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Cleaning brass for steel dies?

Discussion in 'Handloading and Reloading' started by Buck13, Apr 22, 2013.

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  1. Buck13

    Buck13 Member

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    In a recent thread, I saw a comment saying that you must clean brass before resizing with a steel die. I have processed all my .32-20 brass about twice now after firing, with a Lee steel sizer. I'm not fastidious about its appearance, so I have simply been rolling the fired cases on a lanolin/isopropanol pad and launching them into the sizer. No problems so far.

    Since this is a revolver, the cases go from the zip-lock bag of loaded ammo to my hand to the cylinder, then the reverse. No real chance of picking up grit from the ground, although they do carry around a bit of poorly burned powder sometimes (which *has* caused a problem when a grain gets under the extractor star and makes the cylinder stick). Am I setting myself up for a stuck case in the die, or was that comment referring to pick-up brass that might have actual dirt on it?
     
  2. Walkalong

    Walkalong Moderator

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    As long as it is clean (IE, free of dirt etc) it will be fine. Shiny is nice, but just for looks.
     
  3. Jesse Heywood

    Jesse Heywood Member

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    Like Walkalong said, .32-20 needs to be clean. The problem is the brass is thin and is easily deformed during sizing. Use a very thin coat of lube and check for small dents around the shoulder after sizing. Sounds like you're doing things right.
     
  4. Dframe

    Dframe Member

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    Like the others have said "Clean". What you want to avoid is particles of grit or sand getting into and scratching the walls of your dies. As long as the brass is completely free of foreign material, it doesn't matter bit if it isn't shiney.
     
  5. 45lcshooter

    45lcshooter Member

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    Clean brass is good. Shiney brass is mostly for looks.
     
  6. rcmodel

    rcmodel Member in memoriam

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    Actually, there are very few things in this world hard enough to scratch a resizing die.

    They are fine grade steel, heat hardened harder then woodpecker lips.

    Even a grain of silica sand would probably embed itself into the soft brass case before it would actually scratch a sizing die.

    What most die scratches turn out to be are galled brass stuck to the polished steel surface.
    That in turn scratches the brass case, and leads folks to think the die itself is scratched.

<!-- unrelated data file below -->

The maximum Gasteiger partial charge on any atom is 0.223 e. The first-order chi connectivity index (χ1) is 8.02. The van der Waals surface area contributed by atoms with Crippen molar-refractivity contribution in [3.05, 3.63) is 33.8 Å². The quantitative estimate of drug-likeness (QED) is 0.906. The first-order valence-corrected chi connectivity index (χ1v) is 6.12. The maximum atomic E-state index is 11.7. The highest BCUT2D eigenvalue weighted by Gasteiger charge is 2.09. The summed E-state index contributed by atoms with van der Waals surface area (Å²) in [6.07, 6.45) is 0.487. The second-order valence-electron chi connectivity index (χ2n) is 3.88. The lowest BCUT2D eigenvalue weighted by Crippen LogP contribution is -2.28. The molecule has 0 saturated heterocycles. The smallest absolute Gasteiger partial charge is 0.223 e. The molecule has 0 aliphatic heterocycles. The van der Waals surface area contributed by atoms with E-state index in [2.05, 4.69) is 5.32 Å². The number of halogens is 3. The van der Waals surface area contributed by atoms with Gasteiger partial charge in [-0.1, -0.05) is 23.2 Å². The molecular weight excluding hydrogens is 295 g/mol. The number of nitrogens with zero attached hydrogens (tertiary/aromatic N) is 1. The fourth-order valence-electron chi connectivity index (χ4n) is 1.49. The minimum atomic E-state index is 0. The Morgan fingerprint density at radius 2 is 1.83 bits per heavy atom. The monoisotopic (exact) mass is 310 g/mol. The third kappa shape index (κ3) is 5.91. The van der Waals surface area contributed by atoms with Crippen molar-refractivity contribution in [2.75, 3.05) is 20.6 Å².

I can assure you in 999 out of 1000 times, it isn't scratched.

    And the die can be restored to full usefulness with Copper solvent, or a quick re-polishing with a flap of 400 emery paper in a split wood dowel rod using a cordless drill.

    rc
     
  7. kayaks

    kayaks Member

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    I can't say that a die would wear out from dirty brass, but it seems easier to work with everything, if I clean it some before resizing. I don't try to polish it up to a high degree until it's been sized. A final pass through the tumbler takes off the lube...
     
  8. Buck13

    Buck13 Member

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    Good point. Embedding the grit into the brass should take way less force than into the steel. Maybe once >90% of the particle was in the brass, the forces would equalize and make a small gouge in the steel?

    I'll stop worrying about this issue now!
     
  9. Searcher4851

    Searcher4851 Member

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    Unless your brass sits around in a pile of diamond chips and picks some up, I wouldn't worry about the die scratching. On the other hand, clean brass makes sizing that much easier.
     
  10. Buck13

    Buck13 Member

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    I can only afford piles of cubic zirconium chips. :cool:
     
  11. joecil

    joecil Member

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    I use a Lee Universal decapping die which doesn't care if clean or not then into the tumbler to be cleaned. I use walnut shells and store it till needed. I use Hornady One Shot for the a lube with my steel dies but all of my pistol dies are carbide for the re-sizer dies. I do have steel both Lee and RCBS for my 45-70 depending on the bullet being used.
     
  12. Arkansas Paul

    Arkansas Paul Member

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    I like mine pretty so I tumble for a few hours before sizing.
    Even if you don't want them pretty, I would still tumble for a little bit to knock off any big stuff. Especially since I get a lot from range pick up. Dirt may not hurt the dies, but it will make sizing difficult and won't do the dies any good.
     
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